Over the past 100 years, urban planners have been promoting a variety of new urban forms, called inter alia Sustainable, Green, Low Carbon, Livable, and Eco-cities, to improve the quality of life of citizens and the local and global environment. Numerous indicator systems have been developed to evaluate the implementation of these theories. The popularity of indicator systems is increasing as local and global constituents give greater attention to mitigating and adapting to climate change, environmental damage and resource constraints. However, no two systems are alike. Each system differentially includes, categorizes and prioritizes indicators, making it difficult to define an eco-city and evaluate the status and progress of developments.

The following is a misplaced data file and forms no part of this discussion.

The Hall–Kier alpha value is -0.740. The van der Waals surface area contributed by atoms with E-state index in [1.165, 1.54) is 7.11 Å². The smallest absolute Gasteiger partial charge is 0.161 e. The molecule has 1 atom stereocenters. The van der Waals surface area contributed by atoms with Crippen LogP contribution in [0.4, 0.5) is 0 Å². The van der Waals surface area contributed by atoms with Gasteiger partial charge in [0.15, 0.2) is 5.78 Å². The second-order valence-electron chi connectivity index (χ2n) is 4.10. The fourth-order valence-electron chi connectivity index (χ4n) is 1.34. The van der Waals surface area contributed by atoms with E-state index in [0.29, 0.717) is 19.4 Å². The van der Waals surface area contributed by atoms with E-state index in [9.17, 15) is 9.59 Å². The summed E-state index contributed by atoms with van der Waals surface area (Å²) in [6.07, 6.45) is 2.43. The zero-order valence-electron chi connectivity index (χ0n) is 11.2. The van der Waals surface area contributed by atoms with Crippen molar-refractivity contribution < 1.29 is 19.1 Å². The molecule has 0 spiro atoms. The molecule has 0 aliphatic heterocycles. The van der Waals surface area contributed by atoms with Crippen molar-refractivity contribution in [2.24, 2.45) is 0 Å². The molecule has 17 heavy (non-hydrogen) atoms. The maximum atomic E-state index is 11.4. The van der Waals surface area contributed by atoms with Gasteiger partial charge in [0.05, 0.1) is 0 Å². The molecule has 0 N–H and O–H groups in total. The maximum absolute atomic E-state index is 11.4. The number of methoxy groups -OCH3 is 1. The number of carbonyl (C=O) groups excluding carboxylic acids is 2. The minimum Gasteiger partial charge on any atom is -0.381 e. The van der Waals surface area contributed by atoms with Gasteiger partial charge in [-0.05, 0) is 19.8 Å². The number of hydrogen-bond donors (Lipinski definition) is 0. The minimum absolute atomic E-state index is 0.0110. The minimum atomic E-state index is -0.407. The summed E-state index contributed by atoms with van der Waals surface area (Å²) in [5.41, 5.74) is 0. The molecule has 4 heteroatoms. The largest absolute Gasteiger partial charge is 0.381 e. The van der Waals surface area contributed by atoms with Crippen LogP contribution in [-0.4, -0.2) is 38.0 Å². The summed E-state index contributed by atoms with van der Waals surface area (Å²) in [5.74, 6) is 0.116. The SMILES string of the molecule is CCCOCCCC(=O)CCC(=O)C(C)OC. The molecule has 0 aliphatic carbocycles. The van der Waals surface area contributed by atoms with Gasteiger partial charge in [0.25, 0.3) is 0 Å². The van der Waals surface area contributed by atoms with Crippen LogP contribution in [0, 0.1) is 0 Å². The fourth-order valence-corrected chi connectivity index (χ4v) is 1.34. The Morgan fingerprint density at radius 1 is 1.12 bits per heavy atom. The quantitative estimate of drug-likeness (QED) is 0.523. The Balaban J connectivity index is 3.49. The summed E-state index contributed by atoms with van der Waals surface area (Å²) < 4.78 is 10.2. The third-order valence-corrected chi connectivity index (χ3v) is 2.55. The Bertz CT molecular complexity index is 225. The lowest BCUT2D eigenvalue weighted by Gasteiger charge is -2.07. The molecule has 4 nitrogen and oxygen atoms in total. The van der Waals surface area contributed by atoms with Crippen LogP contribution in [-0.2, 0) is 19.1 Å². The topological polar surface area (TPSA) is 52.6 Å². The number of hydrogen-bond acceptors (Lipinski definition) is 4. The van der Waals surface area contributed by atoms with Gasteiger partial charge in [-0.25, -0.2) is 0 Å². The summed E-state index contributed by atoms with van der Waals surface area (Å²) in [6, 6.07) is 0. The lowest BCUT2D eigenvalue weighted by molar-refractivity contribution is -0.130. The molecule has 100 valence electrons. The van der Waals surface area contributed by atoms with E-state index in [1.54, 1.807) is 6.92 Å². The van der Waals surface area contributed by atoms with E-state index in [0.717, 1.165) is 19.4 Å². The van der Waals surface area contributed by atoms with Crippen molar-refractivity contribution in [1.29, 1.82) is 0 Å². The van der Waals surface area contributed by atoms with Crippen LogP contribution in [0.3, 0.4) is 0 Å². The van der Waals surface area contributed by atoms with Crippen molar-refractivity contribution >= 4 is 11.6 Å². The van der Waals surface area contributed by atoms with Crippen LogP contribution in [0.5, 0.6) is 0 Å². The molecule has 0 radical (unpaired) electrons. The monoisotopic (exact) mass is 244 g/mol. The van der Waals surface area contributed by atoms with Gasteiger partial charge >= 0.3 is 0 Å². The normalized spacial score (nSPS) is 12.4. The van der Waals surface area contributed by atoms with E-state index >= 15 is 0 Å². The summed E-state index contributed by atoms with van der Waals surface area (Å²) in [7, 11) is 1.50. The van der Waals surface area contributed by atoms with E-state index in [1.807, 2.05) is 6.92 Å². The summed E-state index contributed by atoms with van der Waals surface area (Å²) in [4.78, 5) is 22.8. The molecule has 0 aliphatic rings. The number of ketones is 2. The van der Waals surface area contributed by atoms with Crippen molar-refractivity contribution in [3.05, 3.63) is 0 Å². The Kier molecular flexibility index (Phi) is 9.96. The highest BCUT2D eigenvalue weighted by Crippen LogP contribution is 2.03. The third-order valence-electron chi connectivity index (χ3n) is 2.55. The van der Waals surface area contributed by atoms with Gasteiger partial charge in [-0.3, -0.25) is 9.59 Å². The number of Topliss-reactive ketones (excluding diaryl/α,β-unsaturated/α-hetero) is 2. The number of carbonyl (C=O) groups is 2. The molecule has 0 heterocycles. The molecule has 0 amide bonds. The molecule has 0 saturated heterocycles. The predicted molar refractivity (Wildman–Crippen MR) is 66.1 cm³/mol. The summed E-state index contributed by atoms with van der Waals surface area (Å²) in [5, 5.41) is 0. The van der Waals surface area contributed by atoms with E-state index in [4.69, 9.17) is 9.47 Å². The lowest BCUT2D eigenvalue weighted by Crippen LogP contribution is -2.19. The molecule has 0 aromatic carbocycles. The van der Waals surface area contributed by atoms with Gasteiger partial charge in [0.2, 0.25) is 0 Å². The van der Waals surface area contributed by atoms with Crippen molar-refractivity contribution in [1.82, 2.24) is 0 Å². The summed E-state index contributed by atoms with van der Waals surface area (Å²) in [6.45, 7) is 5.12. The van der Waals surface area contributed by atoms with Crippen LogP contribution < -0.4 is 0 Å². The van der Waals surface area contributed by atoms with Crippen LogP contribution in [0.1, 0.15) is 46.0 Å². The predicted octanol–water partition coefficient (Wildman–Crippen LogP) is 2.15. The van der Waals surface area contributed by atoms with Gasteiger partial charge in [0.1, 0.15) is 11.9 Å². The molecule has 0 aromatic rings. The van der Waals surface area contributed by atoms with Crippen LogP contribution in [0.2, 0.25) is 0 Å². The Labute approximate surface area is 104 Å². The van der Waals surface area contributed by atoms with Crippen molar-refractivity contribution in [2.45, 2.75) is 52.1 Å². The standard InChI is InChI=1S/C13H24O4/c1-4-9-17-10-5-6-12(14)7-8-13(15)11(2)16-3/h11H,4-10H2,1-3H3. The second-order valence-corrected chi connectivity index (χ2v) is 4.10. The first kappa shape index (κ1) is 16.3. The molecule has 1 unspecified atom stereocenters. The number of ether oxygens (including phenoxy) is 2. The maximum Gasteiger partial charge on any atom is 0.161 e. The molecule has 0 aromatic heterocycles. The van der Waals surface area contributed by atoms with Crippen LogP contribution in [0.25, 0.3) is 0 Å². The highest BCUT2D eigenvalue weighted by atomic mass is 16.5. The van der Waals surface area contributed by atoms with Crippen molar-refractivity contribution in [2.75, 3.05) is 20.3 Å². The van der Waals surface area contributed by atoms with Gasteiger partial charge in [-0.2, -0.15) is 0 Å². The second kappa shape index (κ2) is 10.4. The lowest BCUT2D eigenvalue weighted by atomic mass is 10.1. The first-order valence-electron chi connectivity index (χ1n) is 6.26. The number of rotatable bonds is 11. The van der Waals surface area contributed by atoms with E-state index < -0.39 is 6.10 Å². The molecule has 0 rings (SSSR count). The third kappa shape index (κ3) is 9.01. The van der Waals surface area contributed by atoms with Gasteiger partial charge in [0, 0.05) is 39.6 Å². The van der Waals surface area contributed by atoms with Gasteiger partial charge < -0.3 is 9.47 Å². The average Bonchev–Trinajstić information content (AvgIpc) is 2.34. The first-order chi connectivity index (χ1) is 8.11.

This paper evaluates the structures and component indicators of 16 international municipal-level sustainable, green and eco-city indicator systems from the last several years. While there is some consensus regarding the most important elements in determining city sustainability, there is little agreement on the method by which indicators are chosen, the weights assigned to indicators, and the best indicators themselves. Key conceptual frameworks and indicator categories are isolated and evaluated for common elements and the results are compared to other studies. The analysis of best-practices suggests that a set of standardized core indicators need to be developed first, and then enhanced with locally-relevant indicators. Ranking could be postponed until empirical data establishes causal connections between indicators and outcomes. The findings from this study will be used to further develop a low-carbon eco-city indicator system for China.